ADS & SABA Webinar | A-Z in Data Science: Computer Vision

Amsterdam Data Science (ADS) is hosting a new webinar series in collaboration with the Study Associations from the UvA and VU to explore the A-Z in Data Science.

In this webinar we will be exploring Computer Vision, the process of recording and playing back light fragments, when computer and/or machine has sight.


Stevan Rudinac


12:00 Introduction & Welcome
12:05 Talk #1: Adversarial Attacks and Autonomous Cars
12:20 Q&A
12:30 Talk #2: PanorAMS: Identifying and Localizing Objects in Urban Context
12:50 Q&A
13:00 End!

Talk #1 by Benedikt Fuchs

Benedikt Fuchs studied visual computing at the TU Vienna. He’s been working as a Data Scientist at Cloudfight for the past 3 years. He has designed various NLP solutions for real world applications and keeps a radar on various emerging technologies.

Title: What are adversarial attacks and what challenges do they provide to autonomous cars?

While adversarial attacks have not found any real-live uses so far, it has enormous potential to be harmful. One of these potential dangers is the deception of autonomous cars. Benedikt Fuchs will explain how these attacks work and what the consequences of these attacks are.

Talk #2 by Inske Groenen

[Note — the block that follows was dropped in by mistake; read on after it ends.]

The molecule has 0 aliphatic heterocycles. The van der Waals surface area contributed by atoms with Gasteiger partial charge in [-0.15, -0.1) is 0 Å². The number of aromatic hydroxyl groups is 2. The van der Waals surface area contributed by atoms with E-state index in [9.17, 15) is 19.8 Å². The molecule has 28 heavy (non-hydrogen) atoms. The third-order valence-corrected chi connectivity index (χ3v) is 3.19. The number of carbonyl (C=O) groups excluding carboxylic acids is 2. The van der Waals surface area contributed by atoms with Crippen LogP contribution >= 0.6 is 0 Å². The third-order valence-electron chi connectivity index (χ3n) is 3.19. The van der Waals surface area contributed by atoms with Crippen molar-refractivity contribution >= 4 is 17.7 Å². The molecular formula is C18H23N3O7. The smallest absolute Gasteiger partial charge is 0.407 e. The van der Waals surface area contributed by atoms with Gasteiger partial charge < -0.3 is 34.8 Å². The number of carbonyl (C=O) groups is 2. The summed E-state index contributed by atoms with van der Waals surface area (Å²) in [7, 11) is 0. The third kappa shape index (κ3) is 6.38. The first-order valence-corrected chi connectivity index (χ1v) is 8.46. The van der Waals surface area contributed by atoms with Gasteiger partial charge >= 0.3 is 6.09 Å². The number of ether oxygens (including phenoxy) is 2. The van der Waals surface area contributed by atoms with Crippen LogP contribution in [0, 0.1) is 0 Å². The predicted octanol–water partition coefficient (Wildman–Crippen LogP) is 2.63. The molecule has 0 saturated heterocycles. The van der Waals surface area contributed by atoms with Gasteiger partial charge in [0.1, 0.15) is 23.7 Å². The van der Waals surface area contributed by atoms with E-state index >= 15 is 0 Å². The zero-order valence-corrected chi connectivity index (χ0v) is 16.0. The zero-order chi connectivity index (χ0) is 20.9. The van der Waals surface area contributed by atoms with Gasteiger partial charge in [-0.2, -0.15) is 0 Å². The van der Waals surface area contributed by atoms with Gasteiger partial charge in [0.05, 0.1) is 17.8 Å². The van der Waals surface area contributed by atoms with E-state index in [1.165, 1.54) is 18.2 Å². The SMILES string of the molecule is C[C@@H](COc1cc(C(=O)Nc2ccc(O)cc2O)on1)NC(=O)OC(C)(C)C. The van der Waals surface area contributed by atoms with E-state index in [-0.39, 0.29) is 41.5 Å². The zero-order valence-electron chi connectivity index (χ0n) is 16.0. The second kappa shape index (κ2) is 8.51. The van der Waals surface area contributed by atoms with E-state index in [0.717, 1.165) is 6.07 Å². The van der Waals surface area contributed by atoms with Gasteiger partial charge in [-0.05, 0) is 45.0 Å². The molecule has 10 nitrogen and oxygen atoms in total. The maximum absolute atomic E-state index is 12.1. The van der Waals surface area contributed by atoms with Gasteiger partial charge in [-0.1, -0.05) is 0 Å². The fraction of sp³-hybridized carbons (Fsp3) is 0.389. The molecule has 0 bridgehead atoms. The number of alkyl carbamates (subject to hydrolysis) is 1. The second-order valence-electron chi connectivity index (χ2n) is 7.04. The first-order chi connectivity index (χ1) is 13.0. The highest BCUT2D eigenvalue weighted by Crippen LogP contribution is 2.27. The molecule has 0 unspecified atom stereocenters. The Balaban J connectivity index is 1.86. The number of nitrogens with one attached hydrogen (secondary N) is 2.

Inske is a PhD researcher within the Multimedia Analytics Lab Amsterdam at the University of Amsterdam. In her research she focuses on developing cutting-edge Artificial Intelligence techniques that allow us to gain insight and extract information from multiple data sources. She is especially interested in using these techniques to address urban challenges related to social issues, health and sustainability.

In this talk she will give some insight into the field of urban computing. This interdisciplinary field, which connects computer science to more traditional city-related areas, such as environmental sciences, sociology, and economics, focuses on acquiring, integrating and analyzing big data in urban spaces. Specifically, we focus on how multimedia sources available within the urban context can be used to identify and localize common objects within panoramic street level images. To this end, we have developed the PanorAMS framework, which includes a method to get an approximation of which objects are visible in which image, and where, based on urban context information. Following this method, we have developed a new large-scale urban dataset solely from open data sources in a fast and automatic manner. The dataset covers the City of Amsterdam and contains over 15 million annotations of 24 different object categories present in close to 800,000 panoramic images. She will show the significance of this dataset and how it may be used to identify and localize within panoramic street level images.

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